ANY software that pretends to know better than me how I want things done is software that deserves to burn. And then sink into the swamp. It is that precise attitude that got me to kick the Windows habit and led me away from the early ix86 BSDs.

I not only think better than a mere machine, I think better than your average distro compiler. I can spec better, I can build better, I can test better. Debian had, up till now, been acceptable, the packages are convenient and it's no great pain to tune. Now, Debian ranks lower than Fedora. I'd recommend the MCC distribution before either and that was last updated during the Ice Age.

Comment: Re: More great insightful summaries from /. - not! (Score 1) 76

by jd (#47970913) Attached to: Researchers Propose a Revocable Identity-Based Encryption Scheme

I've used the site longer and reserve the right to use Doctor Who references where I'm suspicious of technical details, especially as relate to timing vulnerabilities. This is allowed, as per The Hacker's Dictionary. Bonus points for finding the Doctor Who references included.

Comment: Re: Cursory reading (Score 1) 76

by jd (#47970887) Attached to: Researchers Propose a Revocable Identity-Based Encryption Scheme

That was pretty much my interpretation as well. Which would be great for ad-hoc encrypted tunnels - the source and destination can have keys that are valid only until the tunnel's authentication expires (typically hourly) and where the encryption is based on the identity the other side is known by. Ad-hoc tunnels need to generate keys quickly and efficiently, but also don't need to be super-secure. In fact, they can't be.

If RIBE isn't useful in ad-hoc, then you'd end up having to ask when it would be useful.

Anything that depends on a third party, including PGP/GPG with keyservers, is vulnerable to some form of compromise, SSL/TLS certificates all have a third party signer and Kerberos depends on all kinds of behind-the-scenes work being secure. However, although they're imperfect, they're considered adequate for what they do. Well, except for SSL, perhaps.

RIBE presumably therefore also has a niche where it's good. Rapid key turnover is what's wanted for conversation-based protocols with timeouts. That makes RIBE sound promissing for IPSec ad-hoc and SSL, as it makes store and crunch by attackers less likely to work. But is that the right niche?

+ - New revokable identity-based encryption scheme proposed->

Submitted by jd
jd (1658) writes "Identity-based public key encryption works on the idea of using something well-known (like an e-mail address) as the public key and having a private key generator do some wibbly-wobbly timey-wimey stuff to generate a secure private key out if it. A private key I can understand, secure is another matter.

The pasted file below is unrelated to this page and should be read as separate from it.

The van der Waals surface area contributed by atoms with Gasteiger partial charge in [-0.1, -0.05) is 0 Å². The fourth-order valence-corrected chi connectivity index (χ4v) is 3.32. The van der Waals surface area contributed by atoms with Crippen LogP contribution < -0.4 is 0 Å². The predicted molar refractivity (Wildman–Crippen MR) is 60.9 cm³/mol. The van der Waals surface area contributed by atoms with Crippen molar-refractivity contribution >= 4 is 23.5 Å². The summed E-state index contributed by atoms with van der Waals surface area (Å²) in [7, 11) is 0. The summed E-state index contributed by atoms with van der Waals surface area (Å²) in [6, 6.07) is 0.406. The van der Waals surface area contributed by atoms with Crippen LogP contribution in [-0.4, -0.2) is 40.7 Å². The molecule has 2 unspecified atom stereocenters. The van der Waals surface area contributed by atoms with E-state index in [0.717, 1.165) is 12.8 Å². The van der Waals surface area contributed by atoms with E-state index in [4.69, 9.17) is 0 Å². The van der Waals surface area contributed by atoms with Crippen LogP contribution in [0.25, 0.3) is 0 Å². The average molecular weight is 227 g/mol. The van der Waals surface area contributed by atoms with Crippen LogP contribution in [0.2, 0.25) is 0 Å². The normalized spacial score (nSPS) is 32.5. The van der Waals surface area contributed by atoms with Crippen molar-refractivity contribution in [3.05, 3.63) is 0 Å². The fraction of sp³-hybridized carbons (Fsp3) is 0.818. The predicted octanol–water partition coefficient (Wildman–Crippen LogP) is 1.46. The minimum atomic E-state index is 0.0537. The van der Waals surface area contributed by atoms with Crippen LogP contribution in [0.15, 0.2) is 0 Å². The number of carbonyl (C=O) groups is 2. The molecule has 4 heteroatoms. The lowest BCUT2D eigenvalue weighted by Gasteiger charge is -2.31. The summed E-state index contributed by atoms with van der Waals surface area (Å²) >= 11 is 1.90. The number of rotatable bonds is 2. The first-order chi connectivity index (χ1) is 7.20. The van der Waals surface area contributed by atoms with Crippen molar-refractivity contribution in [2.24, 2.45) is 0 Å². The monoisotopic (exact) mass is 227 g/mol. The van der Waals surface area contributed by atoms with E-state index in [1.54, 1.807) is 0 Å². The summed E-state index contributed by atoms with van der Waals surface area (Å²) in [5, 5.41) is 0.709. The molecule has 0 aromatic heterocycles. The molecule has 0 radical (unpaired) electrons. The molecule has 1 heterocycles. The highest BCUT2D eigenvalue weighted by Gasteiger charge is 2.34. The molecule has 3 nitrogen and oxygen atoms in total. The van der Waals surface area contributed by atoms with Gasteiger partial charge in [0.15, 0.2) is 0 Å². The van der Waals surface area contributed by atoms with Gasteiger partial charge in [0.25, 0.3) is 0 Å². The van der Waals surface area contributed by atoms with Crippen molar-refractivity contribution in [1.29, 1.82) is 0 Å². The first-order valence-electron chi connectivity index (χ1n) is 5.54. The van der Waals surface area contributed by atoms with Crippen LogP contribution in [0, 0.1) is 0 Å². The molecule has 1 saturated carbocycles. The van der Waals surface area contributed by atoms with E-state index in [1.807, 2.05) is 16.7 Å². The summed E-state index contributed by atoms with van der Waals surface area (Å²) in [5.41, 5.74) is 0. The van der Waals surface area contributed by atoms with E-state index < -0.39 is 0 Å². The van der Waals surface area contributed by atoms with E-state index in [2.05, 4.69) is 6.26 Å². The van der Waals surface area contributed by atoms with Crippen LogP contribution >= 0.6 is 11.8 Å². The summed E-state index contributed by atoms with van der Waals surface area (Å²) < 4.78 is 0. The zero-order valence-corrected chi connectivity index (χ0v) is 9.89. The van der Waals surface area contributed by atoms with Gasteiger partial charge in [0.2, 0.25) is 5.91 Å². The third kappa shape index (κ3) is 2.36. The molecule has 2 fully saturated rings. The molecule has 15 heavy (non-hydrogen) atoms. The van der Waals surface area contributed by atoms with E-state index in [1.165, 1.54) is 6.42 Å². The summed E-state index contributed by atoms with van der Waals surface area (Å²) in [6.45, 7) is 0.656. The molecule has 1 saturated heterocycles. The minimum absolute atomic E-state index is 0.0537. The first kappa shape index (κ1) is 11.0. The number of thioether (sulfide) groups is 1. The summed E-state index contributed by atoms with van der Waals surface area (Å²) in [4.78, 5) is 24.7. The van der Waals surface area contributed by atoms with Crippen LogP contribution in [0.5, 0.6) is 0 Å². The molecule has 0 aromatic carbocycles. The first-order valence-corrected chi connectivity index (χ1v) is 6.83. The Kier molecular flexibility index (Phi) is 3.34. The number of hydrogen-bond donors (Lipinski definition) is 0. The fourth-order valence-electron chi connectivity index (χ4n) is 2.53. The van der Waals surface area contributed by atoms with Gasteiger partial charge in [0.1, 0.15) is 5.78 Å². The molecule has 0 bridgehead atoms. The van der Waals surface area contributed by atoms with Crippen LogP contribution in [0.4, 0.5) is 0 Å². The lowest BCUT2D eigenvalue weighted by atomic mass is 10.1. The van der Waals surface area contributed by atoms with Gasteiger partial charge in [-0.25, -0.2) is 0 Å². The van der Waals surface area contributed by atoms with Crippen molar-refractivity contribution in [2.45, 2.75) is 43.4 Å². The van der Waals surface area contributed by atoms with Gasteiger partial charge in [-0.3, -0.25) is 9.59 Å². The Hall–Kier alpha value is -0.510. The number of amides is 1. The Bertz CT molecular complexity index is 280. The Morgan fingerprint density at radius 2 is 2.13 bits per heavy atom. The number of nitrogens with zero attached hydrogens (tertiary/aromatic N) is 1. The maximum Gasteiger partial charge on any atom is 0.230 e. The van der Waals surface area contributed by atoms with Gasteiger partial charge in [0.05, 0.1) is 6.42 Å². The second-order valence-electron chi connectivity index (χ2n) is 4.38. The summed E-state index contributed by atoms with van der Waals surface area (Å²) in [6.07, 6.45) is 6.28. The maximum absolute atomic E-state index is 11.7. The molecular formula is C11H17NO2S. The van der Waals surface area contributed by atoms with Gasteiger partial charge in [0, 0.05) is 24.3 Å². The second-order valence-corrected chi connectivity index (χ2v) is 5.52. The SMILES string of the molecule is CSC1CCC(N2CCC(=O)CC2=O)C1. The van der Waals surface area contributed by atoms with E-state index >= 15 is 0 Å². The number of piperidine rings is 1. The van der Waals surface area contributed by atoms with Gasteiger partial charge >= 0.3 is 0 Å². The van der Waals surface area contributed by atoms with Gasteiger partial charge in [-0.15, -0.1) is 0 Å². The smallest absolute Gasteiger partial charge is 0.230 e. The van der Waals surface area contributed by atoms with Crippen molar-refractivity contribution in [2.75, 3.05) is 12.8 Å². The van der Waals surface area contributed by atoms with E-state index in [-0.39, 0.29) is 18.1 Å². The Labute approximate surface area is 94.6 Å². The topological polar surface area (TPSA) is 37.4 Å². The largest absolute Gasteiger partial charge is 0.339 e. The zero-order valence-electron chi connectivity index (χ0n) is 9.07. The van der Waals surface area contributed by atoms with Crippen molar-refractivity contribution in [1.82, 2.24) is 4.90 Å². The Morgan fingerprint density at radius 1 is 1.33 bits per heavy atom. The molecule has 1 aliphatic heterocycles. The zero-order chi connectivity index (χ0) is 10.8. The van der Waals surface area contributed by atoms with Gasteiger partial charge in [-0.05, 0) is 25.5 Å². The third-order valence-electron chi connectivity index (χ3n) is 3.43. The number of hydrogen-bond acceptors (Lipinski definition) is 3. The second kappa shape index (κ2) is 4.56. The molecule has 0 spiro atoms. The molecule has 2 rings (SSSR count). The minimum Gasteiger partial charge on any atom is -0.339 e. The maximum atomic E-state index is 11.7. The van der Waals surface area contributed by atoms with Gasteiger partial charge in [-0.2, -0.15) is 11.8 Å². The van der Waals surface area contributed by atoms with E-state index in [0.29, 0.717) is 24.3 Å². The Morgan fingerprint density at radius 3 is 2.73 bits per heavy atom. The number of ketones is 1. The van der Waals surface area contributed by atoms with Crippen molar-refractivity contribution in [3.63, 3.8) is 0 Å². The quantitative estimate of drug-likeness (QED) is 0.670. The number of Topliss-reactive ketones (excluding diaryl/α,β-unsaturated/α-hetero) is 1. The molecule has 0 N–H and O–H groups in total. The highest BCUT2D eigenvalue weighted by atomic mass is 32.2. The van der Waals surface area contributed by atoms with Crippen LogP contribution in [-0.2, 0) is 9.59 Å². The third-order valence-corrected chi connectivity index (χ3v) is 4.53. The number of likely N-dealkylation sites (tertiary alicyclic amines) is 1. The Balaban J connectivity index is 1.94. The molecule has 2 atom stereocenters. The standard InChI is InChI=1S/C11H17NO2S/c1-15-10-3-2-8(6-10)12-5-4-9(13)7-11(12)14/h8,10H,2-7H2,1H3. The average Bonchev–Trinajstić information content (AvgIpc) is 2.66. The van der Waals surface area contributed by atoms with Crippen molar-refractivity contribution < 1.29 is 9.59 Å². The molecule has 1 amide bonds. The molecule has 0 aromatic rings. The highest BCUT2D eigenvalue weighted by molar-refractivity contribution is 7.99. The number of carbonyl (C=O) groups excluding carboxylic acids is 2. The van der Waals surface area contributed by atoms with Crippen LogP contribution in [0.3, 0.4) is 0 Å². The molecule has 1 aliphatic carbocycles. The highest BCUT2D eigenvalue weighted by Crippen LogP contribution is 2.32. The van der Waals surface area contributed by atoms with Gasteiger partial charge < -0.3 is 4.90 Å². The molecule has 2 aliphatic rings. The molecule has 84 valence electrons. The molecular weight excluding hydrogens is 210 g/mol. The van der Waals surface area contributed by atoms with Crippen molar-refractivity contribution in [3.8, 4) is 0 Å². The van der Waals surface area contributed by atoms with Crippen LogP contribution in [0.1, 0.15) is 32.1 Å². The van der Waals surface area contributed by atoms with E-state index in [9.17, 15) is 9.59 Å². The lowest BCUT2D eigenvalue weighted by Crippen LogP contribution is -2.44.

In fact, the paper notes that security has been a big hastle in IBE-type encryption, as has revocation of keys. The authors claim, however, that they have accomplished both. Which implies the public key can't be an arbitrary string like an e-mail, since presumably you would still want messages going to said e-mail address, otherwise why bother revoking when you could just change address?

Anyways, this is not the only cool new crypto concept in town, but it is certainly one of the most intriguing as it would be a very simple platform for building mostly-transparent encryption into typical consumer apps. If it works as advertised.

I present it to Slashdot readers, to engender discussion on the method, RIBE in general and whether (in light of what's known) default strong encryption for everything is something users should just get whether they like it or not."

Link to Original Source

Comment: Hmmm. (Score 0) 72

by jd (#47921793) Attached to: Astronomers Find Star-Within-a-Star, 40 Years After First Theorized

If Kip Thorne can win a year's worth of Playboys for his bet that Cygnus X1 was a Black Hole, when current theory from Professor Hawking says Black Holes don't really exist, then can Professor Thorne please give me a year's subscription to the porno of my choice due to the non-existent bet that this wasn't such a star?

Comment: Re:Sounds stupid. (Score 1) 296

by jd (#47877989) Attached to: WD Announces 8TB, 10TB Helium Hard Drives

I've a very good idea that RAM prices are artificially inflated, that the fab plants are poorly managed, that the overheads are unnecessarily high because of laziness and the mentality in the regions producing RAM.

I'm absolutely certain that 15nm-scale RAM on sticks the same size as sticks used today would cost not one penny more but would have a capacity greater than I've outlined.

It could be done tomorrow. The tools all exist since the scale is already used. The silicon wafers are good enough, if they can manage chips 4x and 9x the size of a current memory chip with next to zero discards, then creating the far smaller dies (so you can discard more chips and still get the same absolute yield) is not an issue. It would reduce idle time for fabs, as fabs are currently run semi-idled to avoid the feast/famine cycle of prior years but 15nm would let them produce other chips in high demand, soaking up all the extra capacity.

What you end up with is less waste, therefore lower overheads, therefore higher profit. The chip companies like profit. They're not going to pass on discounts, you getting a thousand times the RAM for the same price is discount enough!

I use technology in order to hate it more properly. -- Nam June Paik